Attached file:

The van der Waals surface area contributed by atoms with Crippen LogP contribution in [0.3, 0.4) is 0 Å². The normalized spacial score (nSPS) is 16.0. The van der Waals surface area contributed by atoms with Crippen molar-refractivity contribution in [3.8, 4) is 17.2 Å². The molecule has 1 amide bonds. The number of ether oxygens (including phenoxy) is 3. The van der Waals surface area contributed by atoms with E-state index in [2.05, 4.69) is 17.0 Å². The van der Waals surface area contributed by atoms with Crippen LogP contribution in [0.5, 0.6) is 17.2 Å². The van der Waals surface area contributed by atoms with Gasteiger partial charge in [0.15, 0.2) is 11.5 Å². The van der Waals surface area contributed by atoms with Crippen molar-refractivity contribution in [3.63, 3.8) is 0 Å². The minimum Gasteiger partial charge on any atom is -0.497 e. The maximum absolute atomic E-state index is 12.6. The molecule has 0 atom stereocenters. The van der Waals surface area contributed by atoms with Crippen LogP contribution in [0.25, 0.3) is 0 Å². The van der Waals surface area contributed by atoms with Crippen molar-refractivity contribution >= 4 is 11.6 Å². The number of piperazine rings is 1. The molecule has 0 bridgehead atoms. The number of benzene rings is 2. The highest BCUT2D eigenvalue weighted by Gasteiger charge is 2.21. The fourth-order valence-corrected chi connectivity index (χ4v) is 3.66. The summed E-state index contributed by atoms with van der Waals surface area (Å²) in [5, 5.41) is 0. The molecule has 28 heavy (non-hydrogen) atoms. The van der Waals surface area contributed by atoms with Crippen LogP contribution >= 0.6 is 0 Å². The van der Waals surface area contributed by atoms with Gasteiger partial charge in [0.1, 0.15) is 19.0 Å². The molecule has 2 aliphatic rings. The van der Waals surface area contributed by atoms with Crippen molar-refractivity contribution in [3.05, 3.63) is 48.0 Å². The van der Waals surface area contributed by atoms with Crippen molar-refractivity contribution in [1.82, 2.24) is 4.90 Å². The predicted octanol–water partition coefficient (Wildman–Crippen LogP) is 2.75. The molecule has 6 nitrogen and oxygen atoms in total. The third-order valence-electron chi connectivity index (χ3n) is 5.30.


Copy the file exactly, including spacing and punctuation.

The van der Waals surface area contributed by atoms with Crippen LogP contribution in [0.3, 0.4) is 0 Å². The normalized spacial score (nSPS) is 16.0. The van der Waals surface area contributed by atoms with Crippen molar-refractivity contribution in [3.8, 4) is 17.2 Å². The molecule has 1 amide bonds. The number of ether oxygens (including phenoxy) is 3. The van der Waals surface area contributed by atoms with E-state index in [2.05, 4.69) is 17.0 Å². The van der Waals surface area contributed by atoms with Crippen LogP contribution in [0.5, 0.6) is 17.2 Å². The van der Waals surface area contributed by atoms with Gasteiger partial charge in [0.15, 0.2) is 11.5 Å². The van der Waals surface area contributed by atoms with Crippen molar-refractivity contribution in [3.63, 3.8) is 0 Å². The minimum Gasteiger partial charge on any atom is -0.497 e. The maximum absolute atomic E-state index is 12.6. The molecule has 0 atom stereocenters. The van der Waals surface area contributed by atoms with Crippen LogP contribution in [0.25, 0.3) is 0 Å². The van der Waals surface area contributed by atoms with Crippen molar-refractivity contribution >= 4 is 11.6 Å². The number of piperazine rings is 1. The molecule has 0 bridgehead atoms. The number of benzene rings is 2. The highest BCUT2D eigenvalue weighted by Gasteiger charge is 2.21. The fourth-order valence-corrected chi connectivity index (χ4v) is 3.66. The summed E-state index contributed by atoms with van der Waals surface area (Å²) in [5, 5.41) is 0. The molecule has 28 heavy (non-hydrogen) atoms. The van der Waals surface area contributed by atoms with Crippen LogP contribution >= 0.6 is 0 Å². The van der Waals surface area contributed by atoms with Gasteiger partial charge in [0.1, 0.15) is 19.0 Å². The molecule has 2 aliphatic rings. The van der Waals surface area contributed by atoms with Crippen molar-refractivity contribution in [3.05, 3.63) is 48.0 Å². The van der Waals surface area contributed by atoms with Crippen molar-refractivity contribution in [1.82, 2.24) is 4.90 Å². The predicted octanol–water partition coefficient (Wildman–Crippen LogP) is 2.75. The molecule has 6 nitrogen and oxygen atoms in total. The third-order valence-electron chi connectivity index (χ3n) is 5.30.